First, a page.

What's in a name?
The Security Service has had a variety of names, most famously MI5, since it was established in 1909. This has often led to confusion about what the Service has been called at various points in its history.
This page provides a quick reference to the evolution of the Security Service over the past century.
The Security Service is founded as the Home Section of the Secret Service Bureau, under Captain Vernon Kell. (See "The establishment of the Secret Service Bureau"). It is placed under the nominal supervision of the Directorate of Military Operations of the War Office, the predecessor of today's Ministry of Defence. The branch of the DMO responsible for the Secret Service Bureau is called MO5.
The Secret Service Bureau is absorbed into the War Office for the duration of the war. It becomes part of section 5 of the Directorate of Military Operations and is given the name MO5(g).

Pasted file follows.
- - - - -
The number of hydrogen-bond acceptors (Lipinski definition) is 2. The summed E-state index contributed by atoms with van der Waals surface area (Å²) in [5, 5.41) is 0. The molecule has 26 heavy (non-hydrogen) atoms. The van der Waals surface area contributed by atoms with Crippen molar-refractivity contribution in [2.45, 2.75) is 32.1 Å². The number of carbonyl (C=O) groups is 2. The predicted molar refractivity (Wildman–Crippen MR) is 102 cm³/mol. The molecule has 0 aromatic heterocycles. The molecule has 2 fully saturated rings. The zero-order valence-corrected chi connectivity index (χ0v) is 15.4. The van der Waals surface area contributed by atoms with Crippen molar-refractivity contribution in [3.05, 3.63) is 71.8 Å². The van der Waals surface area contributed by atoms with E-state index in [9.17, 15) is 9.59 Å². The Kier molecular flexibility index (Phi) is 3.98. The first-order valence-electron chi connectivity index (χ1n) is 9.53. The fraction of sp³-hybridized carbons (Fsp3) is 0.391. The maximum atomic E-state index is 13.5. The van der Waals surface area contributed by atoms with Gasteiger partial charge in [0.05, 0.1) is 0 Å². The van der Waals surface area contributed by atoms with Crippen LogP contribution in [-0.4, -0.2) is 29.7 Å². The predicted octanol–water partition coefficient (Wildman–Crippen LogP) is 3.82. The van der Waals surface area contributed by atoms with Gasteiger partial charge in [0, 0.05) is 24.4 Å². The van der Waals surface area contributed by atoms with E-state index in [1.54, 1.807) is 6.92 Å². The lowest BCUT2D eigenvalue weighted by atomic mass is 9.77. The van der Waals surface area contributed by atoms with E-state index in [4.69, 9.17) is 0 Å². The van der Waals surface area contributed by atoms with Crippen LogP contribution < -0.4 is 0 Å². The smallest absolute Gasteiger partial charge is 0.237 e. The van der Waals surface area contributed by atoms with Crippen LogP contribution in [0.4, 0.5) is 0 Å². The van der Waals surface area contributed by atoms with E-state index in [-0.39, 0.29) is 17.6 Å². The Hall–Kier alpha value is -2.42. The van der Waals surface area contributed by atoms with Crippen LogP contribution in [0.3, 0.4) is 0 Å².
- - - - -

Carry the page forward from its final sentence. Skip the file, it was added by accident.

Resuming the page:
MO5(g) is moved across to the newly established Directorate of Military Intelligence within the War Office. It becomes section 5 of the Directorate of Military Intelligence - hence MI5.
MI5 is renamed as the Defence Security Service.
The Defence Security Service becomes the Security Service, the name by which it is still known today. However, "MI5" is still widely used as a short alternative to our official name.